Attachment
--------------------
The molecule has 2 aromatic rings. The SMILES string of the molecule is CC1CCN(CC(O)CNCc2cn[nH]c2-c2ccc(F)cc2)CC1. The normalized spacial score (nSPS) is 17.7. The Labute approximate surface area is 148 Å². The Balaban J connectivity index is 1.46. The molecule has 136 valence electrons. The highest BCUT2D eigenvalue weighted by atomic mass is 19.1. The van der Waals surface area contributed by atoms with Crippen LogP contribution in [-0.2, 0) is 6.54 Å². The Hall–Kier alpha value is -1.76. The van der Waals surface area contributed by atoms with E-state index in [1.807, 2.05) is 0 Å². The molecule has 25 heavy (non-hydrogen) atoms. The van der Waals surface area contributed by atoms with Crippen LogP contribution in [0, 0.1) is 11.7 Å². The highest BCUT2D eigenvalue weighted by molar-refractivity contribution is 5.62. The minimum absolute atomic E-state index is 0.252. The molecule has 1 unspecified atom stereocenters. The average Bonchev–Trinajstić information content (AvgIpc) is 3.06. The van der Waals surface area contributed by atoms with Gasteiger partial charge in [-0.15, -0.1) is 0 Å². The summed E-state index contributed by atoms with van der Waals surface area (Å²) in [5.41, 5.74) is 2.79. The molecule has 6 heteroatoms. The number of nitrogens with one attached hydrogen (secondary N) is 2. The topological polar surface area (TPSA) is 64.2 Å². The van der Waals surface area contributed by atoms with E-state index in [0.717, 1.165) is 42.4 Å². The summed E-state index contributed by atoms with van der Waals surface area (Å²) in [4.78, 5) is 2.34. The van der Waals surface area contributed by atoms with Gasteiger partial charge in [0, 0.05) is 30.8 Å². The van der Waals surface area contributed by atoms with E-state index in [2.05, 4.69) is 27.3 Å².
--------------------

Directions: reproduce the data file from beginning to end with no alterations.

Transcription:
The molecule has 2 aromatic rings. The SMILES string of the molecule is CC1CCN(CC(O)CNCc2cn[nH]c2-c2ccc(F)cc2)CC1. The normalized spacial score (nSPS) is 17.7. The Labute approximate surface area is 148 Å². The Balaban J connectivity index is 1.46. The molecule has 136 valence electrons. The highest BCUT2D eigenvalue weighted by atomic mass is 19.1. The van der Waals surface area contributed by atoms with Crippen LogP contribution in [-0.2, 0) is 6.54 Å². The Hall–Kier alpha value is -1.76. The van der Waals surface area contributed by atoms with E-state index in [1.807, 2.05) is 0 Å². The molecule has 25 heavy (non-hydrogen) atoms. The van der Waals surface area contributed by atoms with Crippen LogP contribution in [0, 0.1) is 11.7 Å². The highest BCUT2D eigenvalue weighted by molar-refractivity contribution is 5.62. The minimum absolute atomic E-state index is 0.252. The molecule has 1 unspecified atom stereocenters. The average Bonchev–Trinajstić information content (AvgIpc) is 3.06. The van der Waals surface area contributed by atoms with Gasteiger partial charge in [-0.15, -0.1) is 0 Å². The summed E-state index contributed by atoms with van der Waals surface area (Å²) in [5.41, 5.74) is 2.79. The molecule has 6 heteroatoms. The number of nitrogens with one attached hydrogen (secondary N) is 2. The topological polar surface area (TPSA) is 64.2 Å². The van der Waals surface area contributed by atoms with E-state index in [0.717, 1.165) is 42.4 Å². The summed E-state index contributed by atoms with van der Waals surface area (Å²) in [4.78, 5) is 2.34. The van der Waals surface area contributed by atoms with Gasteiger partial charge in [0, 0.05) is 30.8 Å². The van der Waals surface area contributed by atoms with E-state index in [2.05, 4.69) is 27.3 Å².